But deliver us from evil.

What does this mean? We pray in this petition, as the sum of all, that 
our Father in heaven would deliver us from every evil of body and soul, 
property and honor, and finally, when our last hour has come, grant us a 
blessed end, and graciously take us from this vale of tears to Himself in 

    -- DR. MARTIN LUTHER'S Small Catechism
       (Concordia Publ. House, 1943)

The Seventh Petition

"But deliver us from evil."

What does this mean?
We pray in this petition that our Father in heaven would deliver us from 
every evil to body and soul, property and reputation, and finally, when our 
last hour comes, give us a joyful end and graciously take us from this 
valley of sorrows to Himself in heaven.

       (Sydow edition, 1988)

(A comparison of two currently used versions)


"That We Might Have Hope" (Rom. 15:4)

First Kings, Chapter Eighteen

"How long will you waver between two opinions?"

It is not surprising--knowing the political and religious climate in Israel at the time--that the people didn't answer Elijah with so much as a word. The fierce animosity that King Ahab (and Queen Jezebel!) had for Elijah was not a secret. In the three years since it had rained last, Ahab had left no stone unturned in his quest to find Elijah, whom he blamed for the drought. We read in this chapter that Ahab had sent someone to every nation to hunt for Elijah, going so far as to compel them to take an oath that Elijah was not there.

Of course, the truth of the matter was that the drought had come as a result of God's judgment on Ahab and Jezebel's promotion of heathen worship. In the time since the resulting famine began, Jezebel massacred the prophets of the Lord (except for the 100 prophets hidden by Obadiah, Ahab's servant, who worshiped God secretly himself). And in their place the monarch and his wife had taken on 850 other prophets to serve the Canaanite idols Baal and Asherah.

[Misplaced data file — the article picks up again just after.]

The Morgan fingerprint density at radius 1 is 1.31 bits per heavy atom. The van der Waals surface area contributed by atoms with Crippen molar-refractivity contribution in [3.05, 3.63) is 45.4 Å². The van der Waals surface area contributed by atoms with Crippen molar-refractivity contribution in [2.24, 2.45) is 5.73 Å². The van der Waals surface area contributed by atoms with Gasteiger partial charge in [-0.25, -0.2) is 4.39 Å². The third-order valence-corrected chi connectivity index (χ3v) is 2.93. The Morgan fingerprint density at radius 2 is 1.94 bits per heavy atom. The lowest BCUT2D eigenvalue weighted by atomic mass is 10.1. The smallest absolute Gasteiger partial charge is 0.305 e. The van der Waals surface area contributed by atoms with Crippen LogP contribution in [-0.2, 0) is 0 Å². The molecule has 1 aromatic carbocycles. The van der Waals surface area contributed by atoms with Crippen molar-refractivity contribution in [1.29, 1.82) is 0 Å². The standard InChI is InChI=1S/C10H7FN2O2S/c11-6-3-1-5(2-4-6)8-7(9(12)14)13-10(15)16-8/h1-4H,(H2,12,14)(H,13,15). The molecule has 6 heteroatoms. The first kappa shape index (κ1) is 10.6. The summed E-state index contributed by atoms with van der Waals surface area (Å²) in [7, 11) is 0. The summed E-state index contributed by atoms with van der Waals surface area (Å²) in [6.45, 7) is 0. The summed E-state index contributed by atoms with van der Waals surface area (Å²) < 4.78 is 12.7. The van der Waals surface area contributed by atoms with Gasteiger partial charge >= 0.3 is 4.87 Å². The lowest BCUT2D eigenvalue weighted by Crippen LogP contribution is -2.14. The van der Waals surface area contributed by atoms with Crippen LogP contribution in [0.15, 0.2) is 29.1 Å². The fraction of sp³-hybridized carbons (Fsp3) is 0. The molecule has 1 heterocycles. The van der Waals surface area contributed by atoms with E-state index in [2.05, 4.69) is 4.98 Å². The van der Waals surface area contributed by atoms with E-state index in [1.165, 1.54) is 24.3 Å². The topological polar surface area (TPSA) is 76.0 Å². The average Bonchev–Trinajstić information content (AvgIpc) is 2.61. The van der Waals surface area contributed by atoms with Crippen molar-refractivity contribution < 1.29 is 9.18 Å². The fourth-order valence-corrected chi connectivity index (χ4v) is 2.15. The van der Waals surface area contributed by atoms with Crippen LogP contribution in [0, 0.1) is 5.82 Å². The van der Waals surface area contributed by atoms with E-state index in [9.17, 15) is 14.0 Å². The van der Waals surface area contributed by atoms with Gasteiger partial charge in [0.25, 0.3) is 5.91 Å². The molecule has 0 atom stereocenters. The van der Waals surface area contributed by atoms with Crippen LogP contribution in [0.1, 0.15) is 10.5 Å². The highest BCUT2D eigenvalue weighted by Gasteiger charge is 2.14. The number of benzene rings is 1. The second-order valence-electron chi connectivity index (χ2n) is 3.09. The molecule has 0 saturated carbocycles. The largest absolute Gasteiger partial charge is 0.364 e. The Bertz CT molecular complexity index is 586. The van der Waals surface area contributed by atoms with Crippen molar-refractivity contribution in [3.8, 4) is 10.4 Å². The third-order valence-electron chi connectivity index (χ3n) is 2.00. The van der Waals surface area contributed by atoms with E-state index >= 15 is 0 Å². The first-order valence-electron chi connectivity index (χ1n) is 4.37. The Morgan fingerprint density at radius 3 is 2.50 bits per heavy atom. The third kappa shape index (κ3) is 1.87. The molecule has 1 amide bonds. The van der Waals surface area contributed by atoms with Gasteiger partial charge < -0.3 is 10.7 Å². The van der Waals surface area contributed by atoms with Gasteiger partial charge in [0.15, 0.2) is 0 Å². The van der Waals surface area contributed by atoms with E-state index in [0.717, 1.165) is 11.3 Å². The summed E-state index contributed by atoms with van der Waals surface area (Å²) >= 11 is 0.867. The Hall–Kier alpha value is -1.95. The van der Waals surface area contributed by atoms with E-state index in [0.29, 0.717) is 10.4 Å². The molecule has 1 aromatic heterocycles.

The people were no fools. From Elijah's question it seems that both the worship of the true God and that of Baal and Asherah were going on simultaneously; and we can imagine how that happened. With the political establishment being pro-Baal, the people paid at least lip service to him in order to save their jobs, their homes, perhaps even their lives. They saw what had happened to the Lord's prophets. They saw the huge numbers of people employed in heathen worship. Many found trying to "serve" both the Lord (in secret) and Baal (publicly) was the thing to do.

No, it isn't surprising this is what happened, but that does not make it right. Jesus once spoke of how impossible it is to divide one's loyalties. In Matthew 6:24 He says, "No one can serve two masters; for either he will hate the one and love the other, or else he will be loyal to the one and despise the other." God also addresses this scenario in the first commandment in which He forbids worship of any other so-called god: "You shall have no other gods."

But was it ever difficult to do what was right! The philosophy of "might makes right" was carrying the day. Almost one thousand priests, plus the king, plus the queen, made a powerful majority that was very hard to take a stand against. Not one of the people stood up. There on Mount Carmel it was only Elijah who stood up before Ahab and his entourage of religious leaders.

God Answers

And it was through the hand of that lone prophet that the Lord gave unmistakable proof of His existence as the only true and real God in that miracle so well-known to us. Both "sides" made the same preparations. Each built an altar, laid wood on it, and slaughtered a bull which was laid on the altar for sacrifice. The challenge was this: "You call on the name of your gods, and I will call on the name of the Lord; and the God who answers by fire, He is God" (18:24). What happened would be hilarious, if it weren't so pitiful--those prophets of Baal spent the entire day pleading and dancing and leaping, "cutting themselves, as was their custom, with knives and lances, until the blood gushed out on them. . . . But there was no voice; no one answered, no one paid attention" (18:28).

It was then, after dousing his offering three times with buckets of precious water, that Elijah offered a simple prayer. God's answer was quick and complete: "The fire of the Lord fell and consumed the burnt sacrifice, and the wood and the stones and the dust, and it licked up the water that was in the trench. . . . Now when all the people saw it, . . . they said, The Lord, He is God!" (18:38-39)